If voters in states that conservative are voting in favor of legalizing weed, why would we expect conservative voters in rural Virginia to vote against a marijuana store in a state that’s already legalized pot?
Let’s take a closer look at South Dakota, where the vote was closest. Donald Trump took 62% of the vote while legal marijuana took 54%. Now let’s apply this math to Virginia. What happens if we assume that every Virginia locality that voted up to 62% for Trump will also vote 54% for a marijuana store?
It means, of course, that all that localities that voted Democratic would get a marijuana store — so Roanoke, Montgomery County, Radford, Lexington, Lynchburg, Martinsville, Danville and Staunton, plus all the metro areas in the urban crescent. But so would some otherwise strongly conservative localities. Salem (59%), Roanoke County (60%) and Covington (61%) would presumably vote in favor of pot stores. So would Buckingham County (56%) Halifax County, Mecklenburg County and Nottaway County (all 57%) and Charlotte County (62%), all in Southside. So would Waynesboro and Nelson County, both of which voted 52% for Trump.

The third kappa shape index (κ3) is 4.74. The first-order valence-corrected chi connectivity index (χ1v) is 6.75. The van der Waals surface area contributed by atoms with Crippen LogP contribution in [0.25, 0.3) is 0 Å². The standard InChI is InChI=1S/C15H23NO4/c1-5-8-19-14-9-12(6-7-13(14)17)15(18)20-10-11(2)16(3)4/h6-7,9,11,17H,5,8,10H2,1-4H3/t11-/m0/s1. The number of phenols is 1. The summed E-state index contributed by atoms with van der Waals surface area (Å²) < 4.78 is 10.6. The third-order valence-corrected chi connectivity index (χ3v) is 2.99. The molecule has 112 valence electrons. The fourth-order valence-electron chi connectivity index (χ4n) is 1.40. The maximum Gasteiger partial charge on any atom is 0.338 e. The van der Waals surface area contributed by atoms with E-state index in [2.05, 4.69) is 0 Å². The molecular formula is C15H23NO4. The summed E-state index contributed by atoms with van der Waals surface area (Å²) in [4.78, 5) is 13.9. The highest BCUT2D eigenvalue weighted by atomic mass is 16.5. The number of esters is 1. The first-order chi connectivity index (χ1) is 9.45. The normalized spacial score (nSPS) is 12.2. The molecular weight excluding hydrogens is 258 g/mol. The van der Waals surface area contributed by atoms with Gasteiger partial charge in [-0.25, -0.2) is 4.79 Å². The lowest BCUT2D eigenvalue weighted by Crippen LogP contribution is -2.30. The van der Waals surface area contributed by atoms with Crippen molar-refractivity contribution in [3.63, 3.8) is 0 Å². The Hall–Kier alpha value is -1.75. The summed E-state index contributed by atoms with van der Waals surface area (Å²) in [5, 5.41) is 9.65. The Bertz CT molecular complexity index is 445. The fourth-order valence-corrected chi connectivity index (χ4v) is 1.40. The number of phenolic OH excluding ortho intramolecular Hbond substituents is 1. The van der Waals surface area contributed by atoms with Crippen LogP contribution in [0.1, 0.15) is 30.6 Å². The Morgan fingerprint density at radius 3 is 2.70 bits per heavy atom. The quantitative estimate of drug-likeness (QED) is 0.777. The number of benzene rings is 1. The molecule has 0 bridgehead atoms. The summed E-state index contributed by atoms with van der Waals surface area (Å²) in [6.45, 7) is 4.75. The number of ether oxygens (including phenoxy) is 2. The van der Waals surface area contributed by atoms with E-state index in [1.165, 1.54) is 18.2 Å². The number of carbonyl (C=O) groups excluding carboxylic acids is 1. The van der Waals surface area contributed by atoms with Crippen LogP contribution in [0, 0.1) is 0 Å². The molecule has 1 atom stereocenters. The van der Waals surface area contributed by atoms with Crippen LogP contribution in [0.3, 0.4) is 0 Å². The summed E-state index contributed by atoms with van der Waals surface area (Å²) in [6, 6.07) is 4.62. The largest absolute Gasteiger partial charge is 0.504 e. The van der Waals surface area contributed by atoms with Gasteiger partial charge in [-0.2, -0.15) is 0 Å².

Now notice that in South Dakota 62% for Trump translated into 54% for legal weed — but weed only needs 50% plus one to win. We can’t swear by this math but for guesstimate purposes, let’s look at counties that voted up to 66% for Trump — and figure those four extra percentage points for him translated into four fewer for marijuana. If we’re right, then Henry County (64%), Amherst County (65%) and Rockbridge County (65.5%) would also vote for a marijuana store. Floyd County (66%) might. (No jokes about hippies in Floyd County allowed here; we’re just doing math).